MOSCOW (Reuters) - Russia’s benchmark RTS equity index fell to a 14-month low and the rouble lost 1 percent against a euro/dollar basket on Friday, as a conflict between Russia and Georgia over South Ossetia dented sentiment.
The rouble weakened to 29.68 versus the basket of 0.45 euros and $0.55, retreating further from a high of 29.26 set on Monday. Russia’s RTS equity index extended the day’s fall to over 6 percent to hit a new 14-month low of 1,730.7.
The most liquid stocks were hardest hit as traders sold whatever they could, already wary of Russia due to falling oil prices, a weakening rouble and the damage brought by government criticism of coal major Mechel’s last month.
“When we get one reason to sell after another, people start throwing in the towel,” said Ronald Smith, chief strategist at Alfa Bank.
Smith said that 50 basis points had already been added to Russia’s overall risk premium, which would continue to climb by 10 basis points for every percent that was lost.
Russia’s largest oil firm, state-controlled Rosneft took one of the hardest hits, falling 6.5 percent, while gas export monopoly Gazprom shed 5.4 percent.
But the sell-off was not contained to the energy sector, Russia’s most liquid. Car maker AvtoVAZ lost 8.7 percent and Sberbank fell 6.3 percent.
The spread on five-year Russian sovereign credit default swaps (CDS) — instruments with which bondholders insure themselves against a possible default — widened slightly to 116 basis points from Thursday’s 102, trader said.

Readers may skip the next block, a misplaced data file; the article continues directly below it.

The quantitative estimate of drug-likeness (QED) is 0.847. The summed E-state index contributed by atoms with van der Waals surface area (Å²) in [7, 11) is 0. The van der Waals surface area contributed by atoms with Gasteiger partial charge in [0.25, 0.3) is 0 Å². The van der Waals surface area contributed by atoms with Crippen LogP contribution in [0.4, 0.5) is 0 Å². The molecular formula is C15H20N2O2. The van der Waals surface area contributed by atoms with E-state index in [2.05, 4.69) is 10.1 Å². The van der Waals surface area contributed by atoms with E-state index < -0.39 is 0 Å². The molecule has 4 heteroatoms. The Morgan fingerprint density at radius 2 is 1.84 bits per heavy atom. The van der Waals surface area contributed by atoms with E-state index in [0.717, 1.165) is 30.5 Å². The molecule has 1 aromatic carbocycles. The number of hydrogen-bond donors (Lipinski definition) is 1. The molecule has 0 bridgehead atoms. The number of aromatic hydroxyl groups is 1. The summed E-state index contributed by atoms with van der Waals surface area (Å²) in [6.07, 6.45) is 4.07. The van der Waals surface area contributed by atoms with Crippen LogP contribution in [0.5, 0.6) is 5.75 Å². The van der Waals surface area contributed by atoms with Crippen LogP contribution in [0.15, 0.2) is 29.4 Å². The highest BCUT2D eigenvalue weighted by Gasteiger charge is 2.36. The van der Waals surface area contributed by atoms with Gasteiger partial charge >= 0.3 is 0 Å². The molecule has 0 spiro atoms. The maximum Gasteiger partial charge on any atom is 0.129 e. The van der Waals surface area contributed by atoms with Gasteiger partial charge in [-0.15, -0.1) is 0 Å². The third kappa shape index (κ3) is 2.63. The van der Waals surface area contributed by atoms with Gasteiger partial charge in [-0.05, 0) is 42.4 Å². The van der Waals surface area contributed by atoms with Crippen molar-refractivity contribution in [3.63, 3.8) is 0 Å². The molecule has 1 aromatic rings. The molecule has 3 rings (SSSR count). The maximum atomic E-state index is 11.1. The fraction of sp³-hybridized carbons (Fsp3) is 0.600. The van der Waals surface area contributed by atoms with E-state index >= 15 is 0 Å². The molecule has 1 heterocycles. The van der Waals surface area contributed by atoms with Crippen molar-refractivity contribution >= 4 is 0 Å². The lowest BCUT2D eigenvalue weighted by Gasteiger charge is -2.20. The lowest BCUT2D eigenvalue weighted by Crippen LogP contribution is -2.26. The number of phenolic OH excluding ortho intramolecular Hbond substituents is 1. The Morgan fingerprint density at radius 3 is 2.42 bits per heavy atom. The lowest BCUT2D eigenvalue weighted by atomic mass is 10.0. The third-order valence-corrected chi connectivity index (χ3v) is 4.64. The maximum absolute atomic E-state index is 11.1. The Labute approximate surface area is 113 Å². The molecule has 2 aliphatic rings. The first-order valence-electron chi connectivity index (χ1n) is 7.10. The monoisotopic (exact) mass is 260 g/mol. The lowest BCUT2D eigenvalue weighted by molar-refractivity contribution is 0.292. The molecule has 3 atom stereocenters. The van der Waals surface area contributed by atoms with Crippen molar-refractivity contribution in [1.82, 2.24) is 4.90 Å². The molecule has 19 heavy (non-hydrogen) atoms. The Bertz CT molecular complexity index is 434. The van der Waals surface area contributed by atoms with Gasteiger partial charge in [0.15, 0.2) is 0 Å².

The Bank of Georgia, the most liquid stock on the Georgian Stock Exchange and the only Georgian lender listed in London, meanwhile fell more than 20 percent.
“In the morning I would have said that we have strong fundamentals and that it was a short-term event. But now with all this fighting, and troops moving into South Ossetia, the situation becomes more unclear at least for the next few days,” said Andreas Schwabe, strategist at RZB in Vienna.
The falling rouble struck a separate blow to investor sentiment, as the Russian currency fell more than 1.3 percent against the dollar, which plays a bigger part than the euro in the currency basket.
That was in part thanks to a broad-based rally in the U.S. currency, which was reacting to concerns about the health of Japanese and euro zone economies.
As the fighting escalated, nervousness struck emerging markets outside of Russia and its former Soviet satellite, pushing the MSCI benchmark index for all emerging markets to its lowest level since August 2007.
“Escalation (of the conflict) looks likely, and when things are escalating it’s hard to predict where it stops. So it is very reasonable to add risk premiums,” Smith said.
Reporting by Simon Shuster and Toni Vorobyova; Editing by Hans Peters